LONDON: British stocks rose on Tuesday after drugmaker AstraZeneca denied reports that its COVID-19 vaccine was less effective in the elderly population, while Indivior surged after its former parent withdrew a $1.4 billion legal claim.
The blue-chip FTSE 100 index climbed 0.5%, with healthcare stocks leading the gains, while the domestically focussed mid-cap index added 0.2%.
However, limiting gains was a jump in Britain’s unemployment rate to 5.0%, the highest since 2016, as the COVID-19 pandemic continued to take its toll on the economy.
Drugmaker AstraZeneca gained 0.5% and was one of the top boosts to the blue-chip index after denying reports that its COVID-19 vaccine was not very effective for people over 65.
Britain’s Rolls-Royce tumbled 11.3% to the bottom of the FTSE 100 after it downgraded expectations for how much its engines would fly this year and warned of a big cash outflow, blaming extra travel restrictions to stop the spread of a new COVID-19 variant.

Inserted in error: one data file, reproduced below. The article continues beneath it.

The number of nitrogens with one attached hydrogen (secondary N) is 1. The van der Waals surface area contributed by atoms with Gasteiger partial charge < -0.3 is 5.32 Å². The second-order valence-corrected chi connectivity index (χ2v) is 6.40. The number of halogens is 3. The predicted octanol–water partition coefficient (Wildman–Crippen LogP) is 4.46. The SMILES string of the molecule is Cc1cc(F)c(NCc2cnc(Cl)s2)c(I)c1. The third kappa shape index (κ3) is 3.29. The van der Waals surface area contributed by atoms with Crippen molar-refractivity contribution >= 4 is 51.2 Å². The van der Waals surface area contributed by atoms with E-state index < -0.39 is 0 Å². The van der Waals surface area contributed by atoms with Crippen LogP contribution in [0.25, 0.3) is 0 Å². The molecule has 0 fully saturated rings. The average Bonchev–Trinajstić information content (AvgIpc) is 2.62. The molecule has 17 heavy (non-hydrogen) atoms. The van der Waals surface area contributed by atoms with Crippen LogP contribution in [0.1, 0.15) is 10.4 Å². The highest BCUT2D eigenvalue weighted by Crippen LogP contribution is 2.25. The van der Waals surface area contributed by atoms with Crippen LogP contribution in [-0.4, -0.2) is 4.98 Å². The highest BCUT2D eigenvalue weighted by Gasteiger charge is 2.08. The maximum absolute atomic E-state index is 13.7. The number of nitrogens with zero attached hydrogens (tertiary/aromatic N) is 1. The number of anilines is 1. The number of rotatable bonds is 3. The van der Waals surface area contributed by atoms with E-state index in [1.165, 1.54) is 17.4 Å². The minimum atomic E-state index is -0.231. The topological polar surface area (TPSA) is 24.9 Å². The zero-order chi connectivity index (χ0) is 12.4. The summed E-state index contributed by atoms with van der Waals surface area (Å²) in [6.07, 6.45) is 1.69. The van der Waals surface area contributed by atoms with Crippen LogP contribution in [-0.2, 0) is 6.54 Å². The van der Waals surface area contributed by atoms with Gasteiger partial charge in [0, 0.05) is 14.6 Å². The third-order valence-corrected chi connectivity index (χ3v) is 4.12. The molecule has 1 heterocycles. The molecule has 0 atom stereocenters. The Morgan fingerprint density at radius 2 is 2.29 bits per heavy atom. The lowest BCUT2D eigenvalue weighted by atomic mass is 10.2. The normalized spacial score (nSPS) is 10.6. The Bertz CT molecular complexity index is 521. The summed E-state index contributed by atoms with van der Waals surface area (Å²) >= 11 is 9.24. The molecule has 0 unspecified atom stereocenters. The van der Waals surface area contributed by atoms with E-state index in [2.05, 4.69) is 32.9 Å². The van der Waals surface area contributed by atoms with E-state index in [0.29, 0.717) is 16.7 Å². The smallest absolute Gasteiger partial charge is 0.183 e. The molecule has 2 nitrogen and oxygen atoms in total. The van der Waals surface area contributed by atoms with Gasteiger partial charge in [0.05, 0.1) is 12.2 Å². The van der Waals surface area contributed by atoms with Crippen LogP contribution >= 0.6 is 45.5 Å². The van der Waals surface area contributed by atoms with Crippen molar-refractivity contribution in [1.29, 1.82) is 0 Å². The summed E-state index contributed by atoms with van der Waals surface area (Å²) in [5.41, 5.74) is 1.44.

Indivior jumped 13.2% to the top of the FTSE 250 index after it said late on Monday that former parent Reckitt Benckiser would withdraw a $1.4 billion claim against the company.
“Even though the unemployment rate is at 5%, it was meant to go to 5.1%. So, there were positive angles to pick among the negative news and I think that seems to have benefited sentiment alongside pound falling,” said Connor Campbell, a financial analyst at SpreadEx.
The pound fell 0.3% against the dollar to a one-week low, supporting the exporter-heavy FTSE 100 index.
German media reports said officials fear the vaccine may not be approved in the European Union for use in the elderly population.
The FTSE 100 has recorded consistent monthly gains since November on hopes of a vaccine-led recovery, but it has recently lost steam as extended lockdowns hit business activity.